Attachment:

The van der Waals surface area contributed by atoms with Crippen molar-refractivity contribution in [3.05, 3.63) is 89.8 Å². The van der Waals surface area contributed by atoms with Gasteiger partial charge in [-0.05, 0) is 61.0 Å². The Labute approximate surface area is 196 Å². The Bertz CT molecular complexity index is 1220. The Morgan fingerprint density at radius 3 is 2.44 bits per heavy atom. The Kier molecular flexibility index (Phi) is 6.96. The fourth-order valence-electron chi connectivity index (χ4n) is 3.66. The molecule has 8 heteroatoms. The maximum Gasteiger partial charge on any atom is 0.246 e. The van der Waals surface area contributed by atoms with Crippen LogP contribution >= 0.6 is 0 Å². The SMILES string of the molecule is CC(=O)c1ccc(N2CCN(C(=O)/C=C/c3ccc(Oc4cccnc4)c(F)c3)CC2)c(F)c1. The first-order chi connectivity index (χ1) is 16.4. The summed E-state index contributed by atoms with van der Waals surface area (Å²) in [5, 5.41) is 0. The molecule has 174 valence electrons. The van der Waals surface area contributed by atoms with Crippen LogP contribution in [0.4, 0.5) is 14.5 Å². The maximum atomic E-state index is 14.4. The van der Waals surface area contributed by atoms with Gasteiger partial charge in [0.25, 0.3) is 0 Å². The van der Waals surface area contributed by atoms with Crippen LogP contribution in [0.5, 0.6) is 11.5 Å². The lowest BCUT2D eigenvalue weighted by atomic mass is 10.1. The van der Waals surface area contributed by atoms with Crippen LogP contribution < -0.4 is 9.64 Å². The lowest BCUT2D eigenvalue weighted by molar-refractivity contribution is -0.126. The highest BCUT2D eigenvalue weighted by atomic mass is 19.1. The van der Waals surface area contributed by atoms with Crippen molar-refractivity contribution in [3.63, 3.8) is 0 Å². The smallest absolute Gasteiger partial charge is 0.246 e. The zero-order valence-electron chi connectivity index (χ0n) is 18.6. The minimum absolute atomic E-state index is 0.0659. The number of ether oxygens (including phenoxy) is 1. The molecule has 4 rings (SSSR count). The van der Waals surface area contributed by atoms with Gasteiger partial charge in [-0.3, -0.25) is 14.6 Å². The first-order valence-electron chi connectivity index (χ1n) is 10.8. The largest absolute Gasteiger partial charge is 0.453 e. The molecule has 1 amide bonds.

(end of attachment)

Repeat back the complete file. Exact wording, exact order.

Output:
The van der Waals surface area contributed by atoms with Crippen molar-refractivity contribution in [3.05, 3.63) is 89.8 Å². The van der Waals surface area contributed by atoms with Gasteiger partial charge in [-0.05, 0) is 61.0 Å². The Labute approximate surface area is 196 Å². The Bertz CT molecular complexity index is 1220. The Morgan fingerprint density at radius 3 is 2.44 bits per heavy atom. The Kier molecular flexibility index (Phi) is 6.96. The fourth-order valence-electron chi connectivity index (χ4n) is 3.66. The molecule has 8 heteroatoms. The maximum Gasteiger partial charge on any atom is 0.246 e. The van der Waals surface area contributed by atoms with Crippen LogP contribution >= 0.6 is 0 Å². The SMILES string of the molecule is CC(=O)c1ccc(N2CCN(C(=O)/C=C/c3ccc(Oc4cccnc4)c(F)c3)CC2)c(F)c1. The first-order chi connectivity index (χ1) is 16.4. The summed E-state index contributed by atoms with van der Waals surface area (Å²) in [5, 5.41) is 0. The molecule has 174 valence electrons. The van der Waals surface area contributed by atoms with Crippen LogP contribution in [0.4, 0.5) is 14.5 Å². The maximum atomic E-state index is 14.4. The van der Waals surface area contributed by atoms with Gasteiger partial charge in [0.25, 0.3) is 0 Å². The van der Waals surface area contributed by atoms with Crippen LogP contribution in [0.5, 0.6) is 11.5 Å². The lowest BCUT2D eigenvalue weighted by atomic mass is 10.1. The van der Waals surface area contributed by atoms with Crippen LogP contribution < -0.4 is 9.64 Å². The lowest BCUT2D eigenvalue weighted by molar-refractivity contribution is -0.126. The highest BCUT2D eigenvalue weighted by atomic mass is 19.1. The van der Waals surface area contributed by atoms with Crippen molar-refractivity contribution in [3.63, 3.8) is 0 Å². The smallest absolute Gasteiger partial charge is 0.246 e. The zero-order valence-electron chi connectivity index (χ0n) is 18.6. The minimum absolute atomic E-state index is 0.0659. The number of ether oxygens (including phenoxy) is 1. The molecule has 4 rings (SSSR count). The van der Waals surface area contributed by atoms with Gasteiger partial charge in [-0.3, -0.25) is 14.6 Å². The first-order valence-electron chi connectivity index (χ1n) is 10.8. The largest absolute Gasteiger partial charge is 0.453 e. The molecule has 1 amide bonds.